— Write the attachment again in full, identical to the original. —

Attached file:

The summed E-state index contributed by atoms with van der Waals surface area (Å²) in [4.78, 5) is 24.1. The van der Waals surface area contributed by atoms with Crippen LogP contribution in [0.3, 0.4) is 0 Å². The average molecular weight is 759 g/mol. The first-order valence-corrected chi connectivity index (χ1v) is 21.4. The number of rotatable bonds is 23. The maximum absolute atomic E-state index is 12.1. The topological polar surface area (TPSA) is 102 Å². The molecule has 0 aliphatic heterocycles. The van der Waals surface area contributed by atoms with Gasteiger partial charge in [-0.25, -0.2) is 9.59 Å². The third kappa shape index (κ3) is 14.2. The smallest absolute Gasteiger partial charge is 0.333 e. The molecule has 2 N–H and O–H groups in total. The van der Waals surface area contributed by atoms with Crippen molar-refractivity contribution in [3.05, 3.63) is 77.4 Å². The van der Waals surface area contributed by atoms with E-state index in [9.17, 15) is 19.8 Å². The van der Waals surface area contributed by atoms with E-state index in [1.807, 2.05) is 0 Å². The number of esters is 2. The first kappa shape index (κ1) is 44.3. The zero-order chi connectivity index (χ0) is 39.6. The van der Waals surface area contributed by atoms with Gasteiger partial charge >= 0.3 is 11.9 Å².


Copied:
The summed E-state index contributed by atoms with van der Waals surface area (Å²) in [4.78, 5) is 24.1. The van der Waals surface area contributed by atoms with Crippen LogP contribution in [0.3, 0.4) is 0 Å². The average molecular weight is 759 g/mol. The first-order valence-corrected chi connectivity index (χ1v) is 21.4. The number of rotatable bonds is 23. The maximum absolute atomic E-state index is 12.1. The topological polar surface area (TPSA) is 102 Å². The molecule has 0 aliphatic heterocycles. The van der Waals surface area contributed by atoms with Gasteiger partial charge in [-0.25, -0.2) is 9.59 Å². The third kappa shape index (κ3) is 14.2. The smallest absolute Gasteiger partial charge is 0.333 e. The molecule has 2 N–H and O–H groups in total. The van der Waals surface area contributed by atoms with Crippen molar-refractivity contribution in [3.05, 3.63) is 77.4 Å². The van der Waals surface area contributed by atoms with E-state index in [9.17, 15) is 19.8 Å². The van der Waals surface area contributed by atoms with E-state index in [1.807, 2.05) is 0 Å². The number of esters is 2. The first kappa shape index (κ1) is 44.3. The zero-order chi connectivity index (χ0) is 39.6. The van der Waals surface area contributed by atoms with Gasteiger partial charge >= 0.3 is 11.9 Å².